One of the best parts of Grosse Pointe Blank is that its premise is so quirky and so original, as well as so massively appealing in its cheekiness, the film is instantly engaging. In an intelligently twisty dark-comedy backdrop, having a professional hit-man visit his high school reunion, with a bunch of cookie-cutter, "normal" types that used to be his friends and classmates, is an ingeniously creative stroke yielding a treasure trove of comedic gold. The screenwriting team, including story originator Tom Jankiewicz, infused quick-witted, snappy dialog with an outlandish and yet oddly grounded framework of homeboy hit-man. For those who crave a subversive undercurrent of the demented or absurd, as I sometimes do, this film will ultimately satisfy that impulse, since it sublimely and subtly posits an imaginative question: how might professional assassins arrive at their chosen profession and, most importantly, what prompts them to stay in it?

This question isn't expressed outright in any element of the story or segment of screenplay but is definitely present, bringing an unsuspected depth to the proceedings. In point of fact, though, Martin's journey home is as mundane as anyone else's, even if his life outside of Grosse Pointe is anything but. It helps that Cusack offers his best (and usual) affability to this character, making him the likable, everyman teddy bear of all assassins. His chemistry with Driver is undeniably winning too, and though the film treads dangerously close to romantic comedy/screwball formula restrictions, the film's darkly comic premise and wry, tongue-in-cheek edge render the film's romantic tendencies more refreshing than most films that adhere strictly to genre labels and conventions.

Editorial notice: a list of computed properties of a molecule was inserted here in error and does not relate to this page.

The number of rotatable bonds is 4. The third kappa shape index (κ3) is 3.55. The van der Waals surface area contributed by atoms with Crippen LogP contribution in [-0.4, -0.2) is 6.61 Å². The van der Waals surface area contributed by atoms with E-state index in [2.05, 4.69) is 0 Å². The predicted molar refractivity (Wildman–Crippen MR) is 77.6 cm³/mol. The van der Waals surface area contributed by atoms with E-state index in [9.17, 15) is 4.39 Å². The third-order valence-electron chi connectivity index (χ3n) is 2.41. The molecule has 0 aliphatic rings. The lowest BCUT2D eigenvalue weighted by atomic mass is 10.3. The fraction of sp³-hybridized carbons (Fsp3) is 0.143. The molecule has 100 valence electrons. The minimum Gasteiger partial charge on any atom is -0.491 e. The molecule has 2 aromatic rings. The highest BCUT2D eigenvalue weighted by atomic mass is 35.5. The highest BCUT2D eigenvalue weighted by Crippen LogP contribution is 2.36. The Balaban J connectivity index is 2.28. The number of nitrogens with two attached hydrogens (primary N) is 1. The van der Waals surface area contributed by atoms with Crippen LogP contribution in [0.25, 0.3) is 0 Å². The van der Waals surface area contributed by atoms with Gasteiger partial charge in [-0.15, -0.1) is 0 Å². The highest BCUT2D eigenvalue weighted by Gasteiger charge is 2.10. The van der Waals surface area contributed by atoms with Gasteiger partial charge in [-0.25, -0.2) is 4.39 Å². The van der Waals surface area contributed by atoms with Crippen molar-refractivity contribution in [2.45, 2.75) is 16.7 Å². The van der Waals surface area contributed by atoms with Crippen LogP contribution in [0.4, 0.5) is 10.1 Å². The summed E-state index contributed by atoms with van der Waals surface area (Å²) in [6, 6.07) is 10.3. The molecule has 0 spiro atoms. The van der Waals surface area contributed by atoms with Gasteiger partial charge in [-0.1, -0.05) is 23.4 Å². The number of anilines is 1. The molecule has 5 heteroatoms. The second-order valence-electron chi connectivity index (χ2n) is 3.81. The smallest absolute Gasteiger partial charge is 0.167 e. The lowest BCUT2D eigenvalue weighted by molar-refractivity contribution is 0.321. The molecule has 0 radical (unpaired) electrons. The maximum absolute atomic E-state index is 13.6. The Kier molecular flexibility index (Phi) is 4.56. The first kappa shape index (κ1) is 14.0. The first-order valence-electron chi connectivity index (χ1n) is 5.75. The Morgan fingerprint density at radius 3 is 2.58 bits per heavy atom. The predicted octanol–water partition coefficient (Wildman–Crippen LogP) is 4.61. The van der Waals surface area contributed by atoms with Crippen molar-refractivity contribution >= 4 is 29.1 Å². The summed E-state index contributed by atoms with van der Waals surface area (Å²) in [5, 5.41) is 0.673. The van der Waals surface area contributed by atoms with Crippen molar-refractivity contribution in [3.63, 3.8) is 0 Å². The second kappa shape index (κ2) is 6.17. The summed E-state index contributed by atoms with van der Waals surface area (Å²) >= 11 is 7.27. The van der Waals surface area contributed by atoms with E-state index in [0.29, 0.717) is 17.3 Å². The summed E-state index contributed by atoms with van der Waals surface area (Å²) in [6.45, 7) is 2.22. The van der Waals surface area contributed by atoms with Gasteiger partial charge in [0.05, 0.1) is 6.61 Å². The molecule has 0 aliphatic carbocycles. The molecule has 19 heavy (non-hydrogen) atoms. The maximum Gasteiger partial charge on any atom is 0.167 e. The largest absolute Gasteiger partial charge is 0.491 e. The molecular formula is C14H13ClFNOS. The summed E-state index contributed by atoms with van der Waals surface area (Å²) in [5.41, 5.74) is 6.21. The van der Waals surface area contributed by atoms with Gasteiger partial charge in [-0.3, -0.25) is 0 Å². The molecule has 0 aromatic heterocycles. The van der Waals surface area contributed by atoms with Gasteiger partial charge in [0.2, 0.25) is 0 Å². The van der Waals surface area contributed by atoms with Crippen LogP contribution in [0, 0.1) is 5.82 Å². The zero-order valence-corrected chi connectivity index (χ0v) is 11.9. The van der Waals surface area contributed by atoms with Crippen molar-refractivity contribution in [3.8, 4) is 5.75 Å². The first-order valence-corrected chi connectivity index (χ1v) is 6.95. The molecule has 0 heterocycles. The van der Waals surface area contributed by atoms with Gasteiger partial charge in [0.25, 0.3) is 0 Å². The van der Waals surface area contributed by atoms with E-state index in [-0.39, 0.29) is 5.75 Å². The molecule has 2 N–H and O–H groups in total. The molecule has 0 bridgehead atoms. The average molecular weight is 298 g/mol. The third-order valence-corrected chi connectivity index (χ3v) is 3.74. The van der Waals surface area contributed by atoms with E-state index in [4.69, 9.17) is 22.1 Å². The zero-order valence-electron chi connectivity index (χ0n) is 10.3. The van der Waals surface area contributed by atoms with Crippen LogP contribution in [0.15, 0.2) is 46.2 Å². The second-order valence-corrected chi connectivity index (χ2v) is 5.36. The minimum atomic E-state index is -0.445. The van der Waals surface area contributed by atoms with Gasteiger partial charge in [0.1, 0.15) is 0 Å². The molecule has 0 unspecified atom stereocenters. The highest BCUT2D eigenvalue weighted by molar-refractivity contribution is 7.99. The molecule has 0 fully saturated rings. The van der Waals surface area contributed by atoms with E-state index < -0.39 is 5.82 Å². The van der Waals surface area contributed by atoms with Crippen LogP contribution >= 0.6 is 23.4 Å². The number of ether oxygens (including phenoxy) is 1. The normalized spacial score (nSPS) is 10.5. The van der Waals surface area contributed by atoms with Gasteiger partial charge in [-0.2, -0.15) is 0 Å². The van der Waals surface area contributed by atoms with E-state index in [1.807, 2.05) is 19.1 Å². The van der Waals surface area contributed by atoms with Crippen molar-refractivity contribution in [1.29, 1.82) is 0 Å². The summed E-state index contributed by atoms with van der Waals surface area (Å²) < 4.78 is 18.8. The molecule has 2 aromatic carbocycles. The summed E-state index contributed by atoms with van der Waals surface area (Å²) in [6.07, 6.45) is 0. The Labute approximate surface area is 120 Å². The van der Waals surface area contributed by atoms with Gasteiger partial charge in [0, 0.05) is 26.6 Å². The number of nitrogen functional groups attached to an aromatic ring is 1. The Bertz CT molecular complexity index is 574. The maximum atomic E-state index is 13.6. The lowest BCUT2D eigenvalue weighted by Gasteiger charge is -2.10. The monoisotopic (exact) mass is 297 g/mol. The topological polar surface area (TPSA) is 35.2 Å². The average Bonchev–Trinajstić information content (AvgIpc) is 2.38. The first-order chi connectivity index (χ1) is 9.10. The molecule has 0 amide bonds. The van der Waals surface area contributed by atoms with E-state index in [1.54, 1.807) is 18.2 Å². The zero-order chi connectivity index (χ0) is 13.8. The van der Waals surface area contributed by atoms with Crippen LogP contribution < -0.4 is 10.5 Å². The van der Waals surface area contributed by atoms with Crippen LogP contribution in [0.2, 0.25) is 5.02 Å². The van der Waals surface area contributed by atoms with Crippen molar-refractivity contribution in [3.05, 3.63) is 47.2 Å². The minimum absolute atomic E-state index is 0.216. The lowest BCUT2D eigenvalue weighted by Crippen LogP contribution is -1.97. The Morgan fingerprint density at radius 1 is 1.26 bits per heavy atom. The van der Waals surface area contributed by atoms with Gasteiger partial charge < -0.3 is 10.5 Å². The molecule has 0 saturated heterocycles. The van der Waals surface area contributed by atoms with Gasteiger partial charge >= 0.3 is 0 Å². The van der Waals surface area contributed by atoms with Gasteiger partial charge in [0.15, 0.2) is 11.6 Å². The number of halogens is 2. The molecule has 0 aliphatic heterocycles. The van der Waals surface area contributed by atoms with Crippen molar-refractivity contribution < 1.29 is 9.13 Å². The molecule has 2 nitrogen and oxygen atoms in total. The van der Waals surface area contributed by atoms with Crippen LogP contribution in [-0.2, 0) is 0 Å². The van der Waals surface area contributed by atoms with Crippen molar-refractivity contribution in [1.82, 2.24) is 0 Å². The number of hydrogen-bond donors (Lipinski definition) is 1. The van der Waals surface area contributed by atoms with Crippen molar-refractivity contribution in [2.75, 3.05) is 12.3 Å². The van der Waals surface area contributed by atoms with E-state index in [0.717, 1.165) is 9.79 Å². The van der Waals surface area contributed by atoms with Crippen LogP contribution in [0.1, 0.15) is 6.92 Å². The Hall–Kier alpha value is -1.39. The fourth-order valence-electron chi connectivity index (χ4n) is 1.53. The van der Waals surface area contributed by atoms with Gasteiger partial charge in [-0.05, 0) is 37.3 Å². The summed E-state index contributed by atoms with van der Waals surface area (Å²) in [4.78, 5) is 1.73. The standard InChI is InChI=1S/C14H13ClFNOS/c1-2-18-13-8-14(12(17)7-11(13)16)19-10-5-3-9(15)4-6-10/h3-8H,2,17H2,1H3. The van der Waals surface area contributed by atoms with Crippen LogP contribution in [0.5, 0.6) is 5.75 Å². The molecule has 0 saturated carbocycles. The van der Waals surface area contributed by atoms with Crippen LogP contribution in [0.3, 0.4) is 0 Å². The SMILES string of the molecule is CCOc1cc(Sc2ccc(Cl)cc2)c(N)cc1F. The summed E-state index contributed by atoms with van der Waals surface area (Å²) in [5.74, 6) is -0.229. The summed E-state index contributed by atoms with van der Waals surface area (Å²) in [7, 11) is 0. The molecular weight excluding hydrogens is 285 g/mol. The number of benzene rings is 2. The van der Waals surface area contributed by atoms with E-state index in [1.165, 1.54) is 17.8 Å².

Also, characterizing Driver's Debi as a DJ is a smooth move on the part of the story artists and filmmakers. After all, the film's incredibly hip and timeless soundtrack, mining modest hits from the decade of excess, comes already assembled owing to Debi's chosen profession and further helps to marry the surreality of Martin's external world with the internal microcosm of his quaintly suburban home town.

Grosse Pointe Blank contains a quiet potential for greatness and would achieve that elusive marker if not for the fact that the film runs over a few speed bumps that serve to derail its impressive aims. Despite the bevy of pitch-perfect comedic performances from almost the entire ensemble, Dan Aykroyd, despite his resume, seemed a bit miscast as B-villain Grocer. Whether the character was written in this manner or performed to be a stiff, bumbling caricature that lacked any real menace or sense of comedic timing, Aykroyd's take did not match the smooth, silky, slickness of Martin's assassin world or the hometown angst of his high school reunion. It seems unlikely that Grocer would be the symbol of this disjointedness when Martin's life and introspection of his past are naturally misaligned. Aykroyd's presence was, in the end, kind of annoying.